Capstones

Graduation Date

Fall 12-16-2016

First Advisor

Andy Lehren

Second Advisor

Benjamin Lesser

Subject Concentration

Business & Economics

Degree Name

Master of Arts (MA)

Abstract

The element of “unwelcomeness” and the burden of proof on the plaintiff to prove sexual conduct in the workplace is one of the flaws of Title VII that make it difficult to protect victims of sexual harassment. This is particularly true in restaurants where a sexual environment is often thought of as “part of the job.” Formal complaint systems, if available, in restaurants are often flawed, even though they can pose as an affirmative defense for the defendant if they are available and a victim does not file a complaint. In the cases examined, all involved an accused supervisor or manager, and all victims made complaints, either through a system or to another employee. However, the harassment continued or there was retaliation by management on the victims. These cases involved large corporations and smaller locally owned restaurants and represent the tip of the iceberg for what restaurant employees face across the board. Experts suggest that ways women and men can navigate around wonky federal legal restraints are taking their complaint to their state or local court, that is if their state offers extra protection from employment discrimination claims such as sexual harassment. State like Georgia and Alabama do not have additional state statutes to protect residents from employment discrimination. This is problematic because the EEOC only pursues roughly 6 percent of complaints filed every year. EEOC lawsuits are also the tip of a larger situations, according to a report from Restaurants Opportunities Centers United, an applied survey found that two-thirds of women reported experiencing some form of sexual harassment from management. Two-thirds of women workers also felt they would face negative repercussions if they complained or reported sexual harassment from management.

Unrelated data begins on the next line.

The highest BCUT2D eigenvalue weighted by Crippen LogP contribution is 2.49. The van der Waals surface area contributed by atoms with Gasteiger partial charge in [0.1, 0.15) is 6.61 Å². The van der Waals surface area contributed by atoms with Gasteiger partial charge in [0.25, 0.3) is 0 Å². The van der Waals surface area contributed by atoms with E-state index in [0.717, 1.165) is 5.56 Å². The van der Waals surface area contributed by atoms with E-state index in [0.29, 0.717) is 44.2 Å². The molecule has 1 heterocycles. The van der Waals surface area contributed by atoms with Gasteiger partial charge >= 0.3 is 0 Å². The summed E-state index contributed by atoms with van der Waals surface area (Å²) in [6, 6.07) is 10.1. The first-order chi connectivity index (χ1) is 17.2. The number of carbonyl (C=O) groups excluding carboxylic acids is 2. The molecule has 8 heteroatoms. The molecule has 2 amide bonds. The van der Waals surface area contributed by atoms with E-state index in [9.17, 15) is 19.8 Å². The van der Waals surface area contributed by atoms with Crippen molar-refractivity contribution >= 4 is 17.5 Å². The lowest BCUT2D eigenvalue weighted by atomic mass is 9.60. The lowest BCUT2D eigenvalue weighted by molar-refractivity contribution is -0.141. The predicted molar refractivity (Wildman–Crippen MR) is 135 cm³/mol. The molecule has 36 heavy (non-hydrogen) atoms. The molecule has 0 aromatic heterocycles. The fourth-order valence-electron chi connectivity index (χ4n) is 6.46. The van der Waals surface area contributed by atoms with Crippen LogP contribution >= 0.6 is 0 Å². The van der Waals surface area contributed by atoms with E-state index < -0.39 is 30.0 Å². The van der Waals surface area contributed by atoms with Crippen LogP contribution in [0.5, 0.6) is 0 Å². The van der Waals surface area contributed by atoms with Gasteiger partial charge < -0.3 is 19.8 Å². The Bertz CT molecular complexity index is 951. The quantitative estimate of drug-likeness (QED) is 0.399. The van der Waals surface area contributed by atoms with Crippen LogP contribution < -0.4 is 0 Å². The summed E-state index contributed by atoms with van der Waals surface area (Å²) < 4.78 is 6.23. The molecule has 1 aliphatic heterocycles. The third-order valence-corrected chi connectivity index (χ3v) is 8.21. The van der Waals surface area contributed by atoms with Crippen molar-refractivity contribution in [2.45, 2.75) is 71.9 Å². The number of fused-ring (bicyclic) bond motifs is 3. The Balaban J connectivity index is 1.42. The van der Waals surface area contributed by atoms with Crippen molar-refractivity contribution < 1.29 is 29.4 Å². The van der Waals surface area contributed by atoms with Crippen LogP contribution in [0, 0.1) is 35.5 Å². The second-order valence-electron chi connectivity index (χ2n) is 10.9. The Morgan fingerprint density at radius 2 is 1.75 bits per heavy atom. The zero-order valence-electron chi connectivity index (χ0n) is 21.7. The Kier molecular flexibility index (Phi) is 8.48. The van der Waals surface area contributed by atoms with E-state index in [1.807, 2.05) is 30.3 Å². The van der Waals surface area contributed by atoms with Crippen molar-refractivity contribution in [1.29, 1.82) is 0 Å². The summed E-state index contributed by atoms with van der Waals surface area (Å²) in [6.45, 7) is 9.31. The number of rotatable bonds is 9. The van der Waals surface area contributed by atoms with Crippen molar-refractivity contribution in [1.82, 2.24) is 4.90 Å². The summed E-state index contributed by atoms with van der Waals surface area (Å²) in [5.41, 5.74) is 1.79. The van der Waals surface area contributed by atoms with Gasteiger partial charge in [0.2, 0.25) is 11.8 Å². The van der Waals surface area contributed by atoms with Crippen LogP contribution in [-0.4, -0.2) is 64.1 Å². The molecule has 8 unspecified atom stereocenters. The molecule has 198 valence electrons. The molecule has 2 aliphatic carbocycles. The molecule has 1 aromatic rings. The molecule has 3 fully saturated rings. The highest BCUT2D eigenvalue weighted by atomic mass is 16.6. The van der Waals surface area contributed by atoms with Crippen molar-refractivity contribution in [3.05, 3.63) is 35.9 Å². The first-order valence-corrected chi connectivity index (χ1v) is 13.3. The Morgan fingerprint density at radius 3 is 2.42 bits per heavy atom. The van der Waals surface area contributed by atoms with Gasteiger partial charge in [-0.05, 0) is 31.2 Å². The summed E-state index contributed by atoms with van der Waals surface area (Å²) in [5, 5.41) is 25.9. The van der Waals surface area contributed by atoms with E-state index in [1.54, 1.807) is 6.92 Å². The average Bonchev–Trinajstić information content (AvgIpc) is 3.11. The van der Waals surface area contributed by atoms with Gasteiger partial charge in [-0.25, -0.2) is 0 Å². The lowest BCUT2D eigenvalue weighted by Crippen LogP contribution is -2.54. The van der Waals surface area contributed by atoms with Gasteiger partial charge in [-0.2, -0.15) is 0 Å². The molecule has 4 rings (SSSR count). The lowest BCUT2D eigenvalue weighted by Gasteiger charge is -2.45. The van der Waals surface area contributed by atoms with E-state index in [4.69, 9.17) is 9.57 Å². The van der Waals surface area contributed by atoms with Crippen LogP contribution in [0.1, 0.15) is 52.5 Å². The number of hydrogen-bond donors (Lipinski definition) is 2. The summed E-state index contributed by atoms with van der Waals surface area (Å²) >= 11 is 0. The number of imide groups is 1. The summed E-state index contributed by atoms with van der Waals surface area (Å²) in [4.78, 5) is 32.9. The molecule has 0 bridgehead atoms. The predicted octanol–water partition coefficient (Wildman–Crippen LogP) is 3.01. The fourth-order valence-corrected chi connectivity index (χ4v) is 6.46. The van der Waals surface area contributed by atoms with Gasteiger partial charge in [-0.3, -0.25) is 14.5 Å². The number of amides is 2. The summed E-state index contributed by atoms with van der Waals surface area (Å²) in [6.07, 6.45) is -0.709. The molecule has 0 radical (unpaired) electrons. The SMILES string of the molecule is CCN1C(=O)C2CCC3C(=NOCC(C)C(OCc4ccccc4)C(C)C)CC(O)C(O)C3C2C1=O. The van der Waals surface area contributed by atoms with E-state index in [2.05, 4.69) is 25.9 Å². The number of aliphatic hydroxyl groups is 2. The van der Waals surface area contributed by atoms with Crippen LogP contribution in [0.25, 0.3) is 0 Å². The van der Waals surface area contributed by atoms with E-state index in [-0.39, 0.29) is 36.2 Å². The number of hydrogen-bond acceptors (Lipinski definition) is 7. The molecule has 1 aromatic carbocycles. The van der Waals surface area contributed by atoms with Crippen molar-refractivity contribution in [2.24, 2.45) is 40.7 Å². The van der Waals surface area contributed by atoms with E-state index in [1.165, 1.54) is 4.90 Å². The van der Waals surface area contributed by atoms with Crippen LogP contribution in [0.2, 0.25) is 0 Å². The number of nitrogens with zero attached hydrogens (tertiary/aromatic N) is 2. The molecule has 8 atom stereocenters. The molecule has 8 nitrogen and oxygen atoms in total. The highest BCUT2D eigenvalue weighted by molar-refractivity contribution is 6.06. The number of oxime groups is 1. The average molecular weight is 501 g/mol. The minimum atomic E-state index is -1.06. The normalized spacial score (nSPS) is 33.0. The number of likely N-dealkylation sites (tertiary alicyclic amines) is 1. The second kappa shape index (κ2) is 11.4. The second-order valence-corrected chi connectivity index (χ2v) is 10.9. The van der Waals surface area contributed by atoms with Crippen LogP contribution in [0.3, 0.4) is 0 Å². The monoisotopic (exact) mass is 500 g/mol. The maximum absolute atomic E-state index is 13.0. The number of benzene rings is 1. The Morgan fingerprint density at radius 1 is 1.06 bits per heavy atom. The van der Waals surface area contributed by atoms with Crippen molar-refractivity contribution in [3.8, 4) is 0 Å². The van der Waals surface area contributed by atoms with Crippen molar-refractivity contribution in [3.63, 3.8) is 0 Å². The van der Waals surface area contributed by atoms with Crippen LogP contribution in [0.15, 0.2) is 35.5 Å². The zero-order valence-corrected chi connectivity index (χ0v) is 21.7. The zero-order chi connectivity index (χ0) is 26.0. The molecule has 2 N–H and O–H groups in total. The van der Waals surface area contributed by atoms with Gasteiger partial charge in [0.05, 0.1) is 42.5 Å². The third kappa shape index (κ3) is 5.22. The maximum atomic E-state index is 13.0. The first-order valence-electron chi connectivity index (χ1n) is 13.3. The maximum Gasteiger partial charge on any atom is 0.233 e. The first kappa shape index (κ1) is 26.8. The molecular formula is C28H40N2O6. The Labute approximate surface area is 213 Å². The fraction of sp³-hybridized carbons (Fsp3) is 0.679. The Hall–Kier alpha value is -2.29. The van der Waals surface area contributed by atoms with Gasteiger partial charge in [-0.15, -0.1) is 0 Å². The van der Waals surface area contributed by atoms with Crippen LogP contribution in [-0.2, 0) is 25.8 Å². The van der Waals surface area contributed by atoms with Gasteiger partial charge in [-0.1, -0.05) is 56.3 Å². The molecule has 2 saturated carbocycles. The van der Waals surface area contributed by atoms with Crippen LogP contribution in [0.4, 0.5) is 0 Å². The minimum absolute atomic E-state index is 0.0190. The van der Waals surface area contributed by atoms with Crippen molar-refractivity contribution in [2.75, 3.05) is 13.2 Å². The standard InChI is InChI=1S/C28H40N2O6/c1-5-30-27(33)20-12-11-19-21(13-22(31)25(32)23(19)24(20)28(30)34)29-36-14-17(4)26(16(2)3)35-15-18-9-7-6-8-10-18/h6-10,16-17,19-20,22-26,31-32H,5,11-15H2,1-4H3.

Audio or Video Files

HTML_Mejia_Zameena.pdf (69 kB)
Table HTML

CSS_Mejia_Zameena.pdf (34 kB)
Table CSS

JS1_Casteel_Kathryn.pdf (40 kB)
Table JS

HTML1_Casteel_Kathryn.pdf (48 kB)
Map HTML + Styling

JS1_Casteel_Kathryn.pdf (40 kB)
Map JS

HTML2_Casteel_Kathryn.pdf (130 kB)
Flowchart HTML

CSS2_Casteel_Kathryn.pdf (39 kB)
Flowchart Styling

DATA1_CASTEEL_MEJIA.pdf (68 kB)
Case settlement data (no dirty version)

DATA2_CASTEEL_MEJIA.pdf (88 kB)
State resources data (no dirty version)

PHOTO_Casteel_Kathryn.zip (74025 kB)
Photos by Kathryn

PHOTO_Mejia_Zameena.zip (24308 kB)
Photos by Zameena

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